Star Fox Zero / Star Fox Guard Review


Star Fox – a classic game that made its debut in the era of the Nintendo Entertainment System. Originally not released in America, Star Fox made its way over to the American audience after a high demand from Western gamers. In 2016, we’ve received the latest installment of the Star Fox series since 2011 – Star Fox Zero. For many, this game is a way for gamers to re-live their Nintendo 64 days with Star Fox 64, but with new gameplay features, an additional mini-game known as Star Fox Guard, better graphics, and refurbished controls. For newer players, this game is something fresh and unique for modern gamers. No matter who you talk to, Star Fox Zero generally settles well with a wide variety of gamers.

Right from the get-go, however, I noticed that the controls were extremely awkward. Nintendo chose to split the player’s view between the gamepad and the TV screen. On the TV, you see yourself in the ship from a third-person point of view. You can adjust the angle you’re shooting by tilting the gamepad, making it the only usable controller. On the gamepad, your view is from a first-person perspective and it’s the only view that will give you precision aiming. However, you also need to be looking at the TV screen because it’s much easier to see where you’re going and it’s the only way to see enemies coming up behind you. Because of this, Star Fox Zero demands that you divide your attention between the TV screen and the gamepad. It’s definitely a lot of getting used to; especially to older Star Fox gamers who are used to the older, less complex control system. Once you get used to it, however, the game runs much smoother, but getting used to it initially is a big pain.

One thing that glaringly stands out from Star Fox Zero is its unoriginal story, as it is very similar to past games. You are Fox McCloud and by the orders of General Pepper you must fight off an evil empire that has risen. The main trick that Star Fox Zero has up its sleeve, however, is it allows you to control a multitude of vehicles. First, you of course have the Arwing. Once you master the use of this savvy vehicle, fighting off enemies becomes a breeze. I’ll admit that it’s a lot of fun to use the Arwing and it’s by far my favorite vehicle to use in the game. Next, there’s the Walker. The Walker can sprint for a period of time, hover, and shoot. The only thing with the Walker is that while the controls are similar, they’re different. It’s a whole new set of somewhat awkward controls to learn. The same goes for the third vehicle you have access to – the Gyrowing, which is a slow copter-like vehicle. The biggest feature of the Gyrowing is its capability to lower a small robot that can turn switches on and off by plugging itself into the wall, which opens up new pathways and makes for some really interesting and unique puzzles in the game. You also personally control the movement of the robot and can see from its point of view by looking at the gamepad. All three vehicles take some getting used to, but I overall enjoyed using every one of them.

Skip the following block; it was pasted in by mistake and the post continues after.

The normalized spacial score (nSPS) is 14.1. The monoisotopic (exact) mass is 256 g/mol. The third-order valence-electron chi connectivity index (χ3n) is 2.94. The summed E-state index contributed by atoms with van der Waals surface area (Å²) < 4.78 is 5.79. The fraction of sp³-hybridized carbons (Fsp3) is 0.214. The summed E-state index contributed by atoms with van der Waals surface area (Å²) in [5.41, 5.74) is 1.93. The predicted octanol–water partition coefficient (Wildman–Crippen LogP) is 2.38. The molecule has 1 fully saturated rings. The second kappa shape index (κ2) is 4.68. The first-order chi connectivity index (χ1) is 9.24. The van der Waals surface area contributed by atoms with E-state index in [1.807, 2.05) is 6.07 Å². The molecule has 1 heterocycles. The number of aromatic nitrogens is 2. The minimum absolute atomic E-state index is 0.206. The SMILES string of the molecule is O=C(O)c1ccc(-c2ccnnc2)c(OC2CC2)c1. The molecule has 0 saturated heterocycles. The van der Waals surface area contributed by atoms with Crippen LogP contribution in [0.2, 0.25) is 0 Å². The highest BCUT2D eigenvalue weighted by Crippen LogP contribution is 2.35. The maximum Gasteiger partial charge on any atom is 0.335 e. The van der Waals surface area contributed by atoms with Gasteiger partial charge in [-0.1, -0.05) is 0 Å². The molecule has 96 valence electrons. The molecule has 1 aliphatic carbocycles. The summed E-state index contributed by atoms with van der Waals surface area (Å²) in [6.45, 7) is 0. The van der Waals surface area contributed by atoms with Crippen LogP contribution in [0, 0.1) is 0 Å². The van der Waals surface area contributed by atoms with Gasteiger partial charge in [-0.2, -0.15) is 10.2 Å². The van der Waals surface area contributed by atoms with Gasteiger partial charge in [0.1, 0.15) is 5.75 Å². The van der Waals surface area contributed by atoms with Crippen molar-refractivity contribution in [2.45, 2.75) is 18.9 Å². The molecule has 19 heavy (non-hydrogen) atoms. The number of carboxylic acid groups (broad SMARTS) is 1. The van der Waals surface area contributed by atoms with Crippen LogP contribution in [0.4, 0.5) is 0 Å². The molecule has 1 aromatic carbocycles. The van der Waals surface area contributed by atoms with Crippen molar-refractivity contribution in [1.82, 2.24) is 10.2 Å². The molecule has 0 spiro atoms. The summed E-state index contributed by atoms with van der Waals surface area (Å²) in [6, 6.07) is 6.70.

My experience with Star Fox Zero definitely had a rough start. Like I said, it’s a lot to get used to. However, day after day of playing this game I found myself getting better and better, and I therefore enjoyed my experience more. For this reason, if you get this game, don’t pick it up and put it down forever when you realize the controls are awkward. Once these controls feel comfortable, you get really savvy at this game and it brings you a lot of satisfaction.

Star Fox Guard, on the other hand, is a separate entity on its own but it’s more of a mini-game than anything else. If you’re looking for a quick arcade-style game to pass time with, you might want to pick up Star Fox Guard. Basically, you fend of enemy robots from invading and destroying your base through the use of lasers and cameras. You can only see through the cameras, and you can only shoot from the camera you have chosen for your view. You can switch from camera to camera pretty quickly, because you can just tap them on the gamepad. This also takes some getting used to, but again, it’s very fun to play once you get there. One type of robot will shut down cameras, and the other type will actually try to reach the core of your base. If it reaches the core, you lose the round. With a variety of robots and maps, I would definitely pick this game back up and play it when i’m in the mood for a quick arcade-style game.

Overall, Star Fox Zero was an enjoyable experience, and I would recommend it to any gamer who’s willing to take the time and patience to learn the control system. It’s definitely worth your while.

Star Fox Zero receives a 7/10.

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